The Briard
Their Heritage

Why is the Briard a Briard ? They were originally bred to herd as well as guard flocks of
sheep. And they were often left to their own devices in order to accomplish their assigned
tasks. Which makes the Briard different from those breeds that only guard and those that
only herd. The breeds that just herd are often smaller in size, agile, and swift of foot.
Those breeds that just guard are usually larger and heavier.

The breed characteristics of the Briard, are of a medium sized, rugged, agile dog, having
harsh coat and double dew claws mounted low on each rear leg, resembling additional
toes. Each double dew claw should have bone substance and nail, giving the
appearance of a wider rear foot. Bred for centuries to herd, the additional digits on each
rear foot give the Briard the ability of pivoting on one foot for quick turns and complete
turn arounds, which are necessary when herding and guarding their flocks.

He should be a well balanced animal, sound in body and mind, and of a size appropriate
for both herding and guarding without tiring. He was asked to keep his flock within a
designated area by guarding the perimeter, constantly keeping his flock within and
keeping danger out. A large heavy type dog would soon tire from the constant running,
and may not to able to keep the flock together nor keep danger away.

Throughout history, the Briard has retained an appropriate balance of size and build that
is required for both herding and protection of their flocks. The size, not too large to tire
during the task of herding, and their build (structure), large enough to fend off predators
such as fox and wolves.

Their Characteristics

The Briard is a very loyal and protective breed. Once they have bonded to their family
members, they will protect them at all cost. Said to be aloof with strangers, any and all
new introductions should be on their terms and not forced upon them. This may also
include such items as furniture or the addition of a new baby into the household. Show
them that the new intrusion is friendly and free of conflict. Something has changed within
their world, and they must to taught that it is a good thing and not harmful. They have
proven to be a very good breed to have around children of all ages.

Being aloof with strangers, it is important that the Briard be introduced to several different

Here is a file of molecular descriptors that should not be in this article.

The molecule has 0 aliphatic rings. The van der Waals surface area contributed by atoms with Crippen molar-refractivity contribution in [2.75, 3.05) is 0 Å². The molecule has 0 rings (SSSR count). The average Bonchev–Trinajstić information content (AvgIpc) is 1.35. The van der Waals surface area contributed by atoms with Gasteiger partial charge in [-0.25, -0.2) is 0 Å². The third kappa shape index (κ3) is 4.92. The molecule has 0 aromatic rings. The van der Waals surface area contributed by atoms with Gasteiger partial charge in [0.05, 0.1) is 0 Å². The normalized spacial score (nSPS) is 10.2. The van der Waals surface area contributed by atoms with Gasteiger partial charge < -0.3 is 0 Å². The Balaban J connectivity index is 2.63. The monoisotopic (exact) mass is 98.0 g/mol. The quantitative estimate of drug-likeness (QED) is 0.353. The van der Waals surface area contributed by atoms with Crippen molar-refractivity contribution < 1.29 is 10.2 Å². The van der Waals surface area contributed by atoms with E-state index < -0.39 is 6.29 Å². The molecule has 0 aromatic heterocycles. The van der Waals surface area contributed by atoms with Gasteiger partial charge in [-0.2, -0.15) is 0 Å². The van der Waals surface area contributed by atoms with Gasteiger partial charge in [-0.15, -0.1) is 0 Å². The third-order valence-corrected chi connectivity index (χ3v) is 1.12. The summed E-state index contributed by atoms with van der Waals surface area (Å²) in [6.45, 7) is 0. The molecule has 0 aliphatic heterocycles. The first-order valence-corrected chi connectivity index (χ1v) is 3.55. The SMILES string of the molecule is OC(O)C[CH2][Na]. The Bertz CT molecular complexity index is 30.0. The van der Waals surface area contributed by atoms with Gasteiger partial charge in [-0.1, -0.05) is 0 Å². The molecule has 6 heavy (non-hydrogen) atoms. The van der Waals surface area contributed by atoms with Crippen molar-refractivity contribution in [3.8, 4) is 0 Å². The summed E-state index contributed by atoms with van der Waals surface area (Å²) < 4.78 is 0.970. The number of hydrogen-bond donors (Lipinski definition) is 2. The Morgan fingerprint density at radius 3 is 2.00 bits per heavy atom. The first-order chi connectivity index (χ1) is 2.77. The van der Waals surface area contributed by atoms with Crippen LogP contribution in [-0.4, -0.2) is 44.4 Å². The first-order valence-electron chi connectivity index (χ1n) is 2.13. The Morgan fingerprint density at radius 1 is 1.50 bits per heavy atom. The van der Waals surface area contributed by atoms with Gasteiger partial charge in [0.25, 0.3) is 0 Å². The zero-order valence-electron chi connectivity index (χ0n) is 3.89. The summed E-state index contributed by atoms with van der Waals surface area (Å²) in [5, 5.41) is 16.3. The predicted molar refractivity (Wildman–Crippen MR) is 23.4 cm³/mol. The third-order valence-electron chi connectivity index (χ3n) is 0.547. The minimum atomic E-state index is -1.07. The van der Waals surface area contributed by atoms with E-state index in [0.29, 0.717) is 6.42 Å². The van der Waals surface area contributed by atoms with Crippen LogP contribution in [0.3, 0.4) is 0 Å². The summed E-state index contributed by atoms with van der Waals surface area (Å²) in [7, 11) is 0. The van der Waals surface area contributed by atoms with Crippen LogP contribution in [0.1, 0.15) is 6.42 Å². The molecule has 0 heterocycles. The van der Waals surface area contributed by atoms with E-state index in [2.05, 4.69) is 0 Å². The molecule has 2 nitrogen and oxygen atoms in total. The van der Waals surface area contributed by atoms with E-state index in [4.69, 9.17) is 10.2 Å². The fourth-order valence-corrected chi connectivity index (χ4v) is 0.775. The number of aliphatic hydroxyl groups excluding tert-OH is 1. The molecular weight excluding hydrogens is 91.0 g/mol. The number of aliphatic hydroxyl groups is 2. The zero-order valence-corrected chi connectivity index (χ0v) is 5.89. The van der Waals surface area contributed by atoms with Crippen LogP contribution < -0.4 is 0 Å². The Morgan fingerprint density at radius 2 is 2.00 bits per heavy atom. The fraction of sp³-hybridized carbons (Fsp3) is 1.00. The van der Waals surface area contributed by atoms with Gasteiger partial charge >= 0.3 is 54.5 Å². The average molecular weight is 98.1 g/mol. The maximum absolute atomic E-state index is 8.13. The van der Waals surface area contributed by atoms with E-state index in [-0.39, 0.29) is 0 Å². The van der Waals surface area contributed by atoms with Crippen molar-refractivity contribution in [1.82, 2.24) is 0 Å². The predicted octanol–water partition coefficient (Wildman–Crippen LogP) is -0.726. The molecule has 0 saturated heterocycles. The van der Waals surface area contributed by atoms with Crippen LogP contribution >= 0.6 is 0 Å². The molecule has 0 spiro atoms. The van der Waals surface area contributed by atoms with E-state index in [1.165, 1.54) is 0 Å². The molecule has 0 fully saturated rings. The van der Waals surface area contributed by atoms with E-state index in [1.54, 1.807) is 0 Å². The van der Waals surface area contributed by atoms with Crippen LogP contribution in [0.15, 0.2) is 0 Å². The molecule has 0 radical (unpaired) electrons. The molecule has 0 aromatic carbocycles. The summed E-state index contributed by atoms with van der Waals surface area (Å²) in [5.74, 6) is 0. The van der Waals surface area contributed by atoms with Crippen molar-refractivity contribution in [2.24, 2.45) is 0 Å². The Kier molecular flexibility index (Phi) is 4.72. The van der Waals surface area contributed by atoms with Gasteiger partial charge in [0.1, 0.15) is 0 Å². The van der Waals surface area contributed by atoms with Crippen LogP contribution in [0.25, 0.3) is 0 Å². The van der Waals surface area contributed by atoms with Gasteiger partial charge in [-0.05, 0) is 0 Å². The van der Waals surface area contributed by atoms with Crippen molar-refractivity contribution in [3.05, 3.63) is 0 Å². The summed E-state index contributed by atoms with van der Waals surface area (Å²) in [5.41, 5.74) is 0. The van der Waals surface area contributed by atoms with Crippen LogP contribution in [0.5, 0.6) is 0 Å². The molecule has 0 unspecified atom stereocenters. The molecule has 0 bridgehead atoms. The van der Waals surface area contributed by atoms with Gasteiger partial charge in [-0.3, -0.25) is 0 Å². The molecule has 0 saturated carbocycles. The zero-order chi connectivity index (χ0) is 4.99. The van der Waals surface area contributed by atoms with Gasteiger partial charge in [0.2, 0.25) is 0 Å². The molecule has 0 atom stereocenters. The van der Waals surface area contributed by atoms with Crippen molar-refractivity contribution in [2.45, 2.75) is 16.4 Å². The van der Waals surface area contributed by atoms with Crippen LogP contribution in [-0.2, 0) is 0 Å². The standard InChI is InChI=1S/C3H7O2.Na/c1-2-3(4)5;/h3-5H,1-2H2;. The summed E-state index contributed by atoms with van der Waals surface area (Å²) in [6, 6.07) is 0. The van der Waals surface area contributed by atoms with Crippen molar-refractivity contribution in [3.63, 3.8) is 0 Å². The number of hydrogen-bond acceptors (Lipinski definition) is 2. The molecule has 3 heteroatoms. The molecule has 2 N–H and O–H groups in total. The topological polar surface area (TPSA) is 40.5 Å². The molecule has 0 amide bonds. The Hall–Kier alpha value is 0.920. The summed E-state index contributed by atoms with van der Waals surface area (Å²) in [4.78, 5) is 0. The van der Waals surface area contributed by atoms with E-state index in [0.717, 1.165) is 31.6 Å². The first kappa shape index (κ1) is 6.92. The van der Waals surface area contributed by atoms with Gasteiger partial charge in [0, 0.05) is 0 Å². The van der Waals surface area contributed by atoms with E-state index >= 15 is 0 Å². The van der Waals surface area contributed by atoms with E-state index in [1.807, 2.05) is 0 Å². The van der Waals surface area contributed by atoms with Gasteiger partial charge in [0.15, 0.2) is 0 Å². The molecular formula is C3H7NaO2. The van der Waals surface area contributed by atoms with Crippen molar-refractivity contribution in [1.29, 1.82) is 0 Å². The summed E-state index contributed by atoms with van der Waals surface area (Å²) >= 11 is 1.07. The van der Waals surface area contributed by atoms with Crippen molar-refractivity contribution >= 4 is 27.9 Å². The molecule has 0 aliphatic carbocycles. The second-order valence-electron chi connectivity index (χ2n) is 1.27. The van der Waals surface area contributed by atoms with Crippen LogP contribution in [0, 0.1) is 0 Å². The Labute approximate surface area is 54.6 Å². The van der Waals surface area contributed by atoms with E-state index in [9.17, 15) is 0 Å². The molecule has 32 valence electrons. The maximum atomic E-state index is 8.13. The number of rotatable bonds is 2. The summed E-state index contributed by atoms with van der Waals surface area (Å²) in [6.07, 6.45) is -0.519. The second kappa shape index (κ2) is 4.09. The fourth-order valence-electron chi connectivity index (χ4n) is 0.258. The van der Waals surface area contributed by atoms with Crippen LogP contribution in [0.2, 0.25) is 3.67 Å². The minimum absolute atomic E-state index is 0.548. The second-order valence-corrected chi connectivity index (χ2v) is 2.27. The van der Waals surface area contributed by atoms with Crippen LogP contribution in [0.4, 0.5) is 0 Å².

individuals of all ages and in all types of situations. Socialization starting at a very young
age is mandatory. Take your Briard puppy with you as often as possible, to as many
different places as possible, and they will develop into a well rounded animal. Pet stores,
city parks and malls are a good place to start. Do not let this section scare you away from
the Briard breed. Just remember that the Briard has been bred for centuries to herd and
to protect their flocks. To them, their family is the flock and all strangers may appear to be
predators. So letting them know that the public in general are friendly and not harmful,
will help them establish a lifelong socialization pattern which will result in an outgoing and
happy dog. And this socialization with the public in general will not diminish their capacity
for protecting and guarding their family.

The Briard has a very good memory. Once a lesson is learned, good or bad, they will
retain this knowledge for a long time to come. Sometimes they may appear to be strong
minded and stubborn, but, these are a few of the Briard's characteristics. Remember.
They were bred for centuries to think for themselves and to act upon their conclusions.
These are some of the traits that the Briard has retained throughout history. Even if your
Briard is a city dweller, they have a degree of herding ability within them. If ever, during
their lifetime, they are introduced to sheep, you will be amazed at the reaction from your
family pet. We have witnessed this several times, when a Briard from the city is taken to
the country to a herding event. Once the dog is placed with the sheep, you will not
believe that this is the same dog that you arrived with. Most Briards will automatically
start doing what they were bred to do, herd.

If your Briard has been socialized and has bonded to all family members, you will possess
a loving companion that will protect your family and property for their entire lifespan. They
will return to you and yours a love that can never be surpassed. A devotion, a love and
commitment that we have never witnessed prior to the Briard. Even the Labrador
Retriever will not come close to the Briard. A person can ignore a Labrador when sitting
in the living room watching television. A Briard will NOT let you ignore them. They will
come and sit next to you and ask for a pat, pet or to be rubbed behind the ears. You
cannot ingore a Briard !

If you are looking for an obedient dog for top notch obedience, then I suggest the
Labrador or a Sheltie. If you are looking for a  lifelong friend and companion, with a
devotional love, that will protect your family and love them until their very last breath, than
the Briard is right for you. To several Briards, obedience on a grand scale may show
through, but, most of the time on their terms. And. Upon hearing a verbal command, most
Briards will give you a look that says...........................get with my secretary for an
appointment. A person can actually sit and watch the Briard think out any given situation
before they act upon it.

So ! If you would like to own a dog that is very very smart, loyal, loving and protective, the
Briard may be the right breed for you. Sometimes a gentleman, but always a clown, the
Briard definately lives up to the expression, "A Heart Wrapped in Fur".

by Jack Wynne & Susan Stock
If you think that you may be interested in owning a Briard,
you may email us by using the link below. We will be
happy to answer any questions that you may have about
this breed.
History
of the
Briard
Briard
Nomenclature